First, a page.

Focus on reforms

Focus on reforms

The government has clarified that it has no plan to give statutory status to the model code of conduct during elections but it has not removed all apprehensions.

The government actually had a proposal before it as seen from the agenda papers of a Group of Ministers meeting and it may have made a retreat in the wake of the strong opposition it has invited. The move would have only weakened the Election Commission and the government’s move was in line with the recent record of defiance of the commission by some senior members of the cabinet. It also conforms to the government’s lackadaisical attitude to electoral reforms which are badly needed to make elections in the country completely free of the influence of money and muscle power.

The Election Commission, with all the limitation, has done a good job of conducting free and fair elections. It had recently proposed a host of reforms which would make it difficult for criminals to contest and win elections. According to reports, about a third of the candidates in the ongoing state Assembly elections have a criminal record. In spite of preventive steps taken by the commission money plays an important role in elections. The commission had suggested that persons facing chargesheets for serious offences should be debarred from contesting polls and there should be proper financial scrutiny of spending by parties and candidates. The government had promised an electoral reforms bill which is yet to be presented to Parliament.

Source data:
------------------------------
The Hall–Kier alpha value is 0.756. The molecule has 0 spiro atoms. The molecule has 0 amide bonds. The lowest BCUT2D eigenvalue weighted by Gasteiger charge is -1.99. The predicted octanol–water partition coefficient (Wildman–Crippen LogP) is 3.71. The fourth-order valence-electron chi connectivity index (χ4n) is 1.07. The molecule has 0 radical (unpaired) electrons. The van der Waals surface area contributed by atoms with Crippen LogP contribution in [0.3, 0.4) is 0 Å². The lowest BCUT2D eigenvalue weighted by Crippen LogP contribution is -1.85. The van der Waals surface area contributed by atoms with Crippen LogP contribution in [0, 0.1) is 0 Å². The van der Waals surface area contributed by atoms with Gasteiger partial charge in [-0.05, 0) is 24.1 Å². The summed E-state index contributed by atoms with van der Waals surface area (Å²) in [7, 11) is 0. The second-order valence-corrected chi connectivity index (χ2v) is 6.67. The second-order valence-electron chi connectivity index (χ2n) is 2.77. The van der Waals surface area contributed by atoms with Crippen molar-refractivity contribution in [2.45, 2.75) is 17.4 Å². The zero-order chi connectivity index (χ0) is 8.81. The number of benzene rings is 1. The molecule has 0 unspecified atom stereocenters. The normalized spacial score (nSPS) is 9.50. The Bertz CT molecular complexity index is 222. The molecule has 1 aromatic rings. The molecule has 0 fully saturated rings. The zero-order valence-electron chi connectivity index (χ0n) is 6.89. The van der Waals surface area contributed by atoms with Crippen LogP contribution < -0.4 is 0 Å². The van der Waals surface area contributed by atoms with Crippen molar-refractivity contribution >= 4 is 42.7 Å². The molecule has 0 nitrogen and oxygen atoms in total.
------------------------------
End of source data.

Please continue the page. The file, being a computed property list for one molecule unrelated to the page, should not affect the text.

The commission has expressed its disappointment over the failure of the government. While the government has, through its non-action,  shown that it is not interested in improving the electoral system, it is making subtle attempts to undermine the system by reducing the powers of the commission.

If enforcement of the model code of conduct is taken out of the purview of the Election Commission it will have to remain a helpless observer of the violations. The code has a moral sanction now and the commission actively intervenes in cases of violation. If this power is shifted to courts it will mean a prolonged legal process which will only help the violators to get way with their offences. Instead of effectively scuttling the code, what is needed is to strengthen it within the ambit of powers of the commission. This should be part of an effort to improve the system by cleansing it of the power of money and crime.